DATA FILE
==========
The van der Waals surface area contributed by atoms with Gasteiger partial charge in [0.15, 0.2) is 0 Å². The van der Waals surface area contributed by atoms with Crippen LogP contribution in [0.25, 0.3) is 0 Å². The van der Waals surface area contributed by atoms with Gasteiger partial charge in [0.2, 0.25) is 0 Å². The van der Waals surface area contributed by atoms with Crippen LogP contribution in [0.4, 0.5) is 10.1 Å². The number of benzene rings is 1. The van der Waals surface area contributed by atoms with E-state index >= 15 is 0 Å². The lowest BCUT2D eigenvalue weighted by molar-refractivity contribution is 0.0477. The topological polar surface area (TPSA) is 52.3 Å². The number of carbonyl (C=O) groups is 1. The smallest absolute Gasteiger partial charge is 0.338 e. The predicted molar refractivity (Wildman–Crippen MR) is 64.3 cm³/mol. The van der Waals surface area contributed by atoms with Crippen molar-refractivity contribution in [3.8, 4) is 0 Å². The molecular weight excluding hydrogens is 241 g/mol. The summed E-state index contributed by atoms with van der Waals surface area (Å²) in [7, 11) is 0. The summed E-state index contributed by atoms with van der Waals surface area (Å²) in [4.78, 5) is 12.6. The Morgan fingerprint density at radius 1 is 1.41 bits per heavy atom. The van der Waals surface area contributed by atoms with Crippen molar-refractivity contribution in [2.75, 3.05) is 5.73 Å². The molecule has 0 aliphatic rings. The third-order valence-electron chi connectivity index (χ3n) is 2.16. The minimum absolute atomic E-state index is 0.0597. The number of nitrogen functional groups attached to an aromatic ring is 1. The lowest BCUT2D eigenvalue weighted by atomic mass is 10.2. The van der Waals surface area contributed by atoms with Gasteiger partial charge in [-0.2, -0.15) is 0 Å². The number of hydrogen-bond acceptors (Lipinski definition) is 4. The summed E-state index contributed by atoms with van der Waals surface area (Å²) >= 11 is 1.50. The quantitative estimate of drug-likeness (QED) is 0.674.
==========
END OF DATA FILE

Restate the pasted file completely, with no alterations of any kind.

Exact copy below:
The van der Waals surface area contributed by atoms with Gasteiger partial charge in [0.15, 0.2) is 0 Å². The van der Waals surface area contributed by atoms with Crippen LogP contribution in [0.25, 0.3) is 0 Å². The van der Waals surface area contributed by atoms with Gasteiger partial charge in [0.2, 0.25) is 0 Å². The van der Waals surface area contributed by atoms with Crippen LogP contribution in [0.4, 0.5) is 10.1 Å². The number of benzene rings is 1. The van der Waals surface area contributed by atoms with E-state index >= 15 is 0 Å². The lowest BCUT2D eigenvalue weighted by molar-refractivity contribution is 0.0477. The topological polar surface area (TPSA) is 52.3 Å². The number of carbonyl (C=O) groups is 1. The smallest absolute Gasteiger partial charge is 0.338 e. The predicted molar refractivity (Wildman–Crippen MR) is 64.3 cm³/mol. The van der Waals surface area contributed by atoms with Crippen molar-refractivity contribution in [3.8, 4) is 0 Å². The molecular weight excluding hydrogens is 241 g/mol. The summed E-state index contributed by atoms with van der Waals surface area (Å²) in [7, 11) is 0. The summed E-state index contributed by atoms with van der Waals surface area (Å²) in [4.78, 5) is 12.6. The Morgan fingerprint density at radius 1 is 1.41 bits per heavy atom. The van der Waals surface area contributed by atoms with Crippen molar-refractivity contribution in [2.75, 3.05) is 5.73 Å². The molecule has 0 aliphatic rings. The third-order valence-electron chi connectivity index (χ3n) is 2.16. The minimum absolute atomic E-state index is 0.0597. The number of nitrogen functional groups attached to an aromatic ring is 1. The lowest BCUT2D eigenvalue weighted by atomic mass is 10.2. The van der Waals surface area contributed by atoms with Gasteiger partial charge in [-0.2, -0.15) is 0 Å². The number of hydrogen-bond acceptors (Lipinski definition) is 4. The summed E-state index contributed by atoms with van der Waals surface area (Å²) >= 11 is 1.50. The quantitative estimate of drug-likeness (QED) is 0.674.